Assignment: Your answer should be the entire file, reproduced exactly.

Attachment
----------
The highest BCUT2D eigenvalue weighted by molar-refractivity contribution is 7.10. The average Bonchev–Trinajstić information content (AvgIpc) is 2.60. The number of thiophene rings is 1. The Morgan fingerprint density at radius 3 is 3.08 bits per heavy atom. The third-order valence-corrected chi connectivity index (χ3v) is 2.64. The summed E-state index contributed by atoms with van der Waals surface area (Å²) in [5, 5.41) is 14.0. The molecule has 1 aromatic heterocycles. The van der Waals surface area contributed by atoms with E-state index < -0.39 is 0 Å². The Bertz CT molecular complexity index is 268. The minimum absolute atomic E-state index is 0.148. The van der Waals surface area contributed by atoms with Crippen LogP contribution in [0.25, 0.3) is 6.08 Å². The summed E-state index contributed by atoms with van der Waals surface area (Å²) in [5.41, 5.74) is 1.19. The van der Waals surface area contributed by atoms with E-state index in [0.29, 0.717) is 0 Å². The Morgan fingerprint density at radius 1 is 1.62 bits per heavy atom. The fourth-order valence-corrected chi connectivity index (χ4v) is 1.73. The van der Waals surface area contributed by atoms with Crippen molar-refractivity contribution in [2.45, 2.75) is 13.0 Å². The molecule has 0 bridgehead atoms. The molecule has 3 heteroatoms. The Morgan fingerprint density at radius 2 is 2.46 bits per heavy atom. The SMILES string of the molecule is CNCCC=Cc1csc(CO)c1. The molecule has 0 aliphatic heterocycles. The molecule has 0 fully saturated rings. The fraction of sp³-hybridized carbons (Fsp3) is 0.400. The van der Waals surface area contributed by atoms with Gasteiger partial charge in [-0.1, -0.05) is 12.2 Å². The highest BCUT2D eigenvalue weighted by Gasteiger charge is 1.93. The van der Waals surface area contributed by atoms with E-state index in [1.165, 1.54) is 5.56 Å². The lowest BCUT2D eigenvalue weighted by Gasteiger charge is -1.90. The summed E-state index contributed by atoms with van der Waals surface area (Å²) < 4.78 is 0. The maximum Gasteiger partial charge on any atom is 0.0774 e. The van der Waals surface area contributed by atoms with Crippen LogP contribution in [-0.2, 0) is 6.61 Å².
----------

The highest BCUT2D eigenvalue weighted by molar-refractivity contribution is 7.10. The average Bonchev–Trinajstić information content (AvgIpc) is 2.60. The number of thiophene rings is 1. The Morgan fingerprint density at radius 3 is 3.08 bits per heavy atom. The third-order valence-corrected chi connectivity index (χ3v) is 2.64. The summed E-state index contributed by atoms with van der Waals surface area (Å²) in [5, 5.41) is 14.0. The molecule has 1 aromatic heterocycles. The van der Waals surface area contributed by atoms with E-state index < -0.39 is 0 Å². The Bertz CT molecular complexity index is 268. The minimum absolute atomic E-state index is 0.148. The van der Waals surface area contributed by atoms with Crippen LogP contribution in [0.25, 0.3) is 6.08 Å². The summed E-state index contributed by atoms with van der Waals surface area (Å²) in [5.41, 5.74) is 1.19. The van der Waals surface area contributed by atoms with E-state index in [0.29, 0.717) is 0 Å². The Morgan fingerprint density at radius 1 is 1.62 bits per heavy atom. The fourth-order valence-corrected chi connectivity index (χ4v) is 1.73. The van der Waals surface area contributed by atoms with Crippen molar-refractivity contribution in [2.45, 2.75) is 13.0 Å². The molecule has 0 bridgehead atoms. The molecule has 3 heteroatoms. The Morgan fingerprint density at radius 2 is 2.46 bits per heavy atom. The SMILES string of the molecule is CNCCC=Cc1csc(CO)c1. The molecule has 0 aliphatic heterocycles. The molecule has 0 fully saturated rings. The fraction of sp³-hybridized carbons (Fsp3) is 0.400. The van der Waals surface area contributed by atoms with Gasteiger partial charge in [-0.1, -0.05) is 12.2 Å². The highest BCUT2D eigenvalue weighted by Gasteiger charge is 1.93. The van der Waals surface area contributed by atoms with E-state index in [1.165, 1.54) is 5.56 Å². The lowest BCUT2D eigenvalue weighted by Gasteiger charge is -1.90. The summed E-state index contributed by atoms with van der Waals surface area (Å²) < 4.78 is 0. The maximum Gasteiger partial charge on any atom is 0.0774 e. The van der Waals surface area contributed by atoms with Crippen LogP contribution in [-0.2, 0) is 6.61 Å².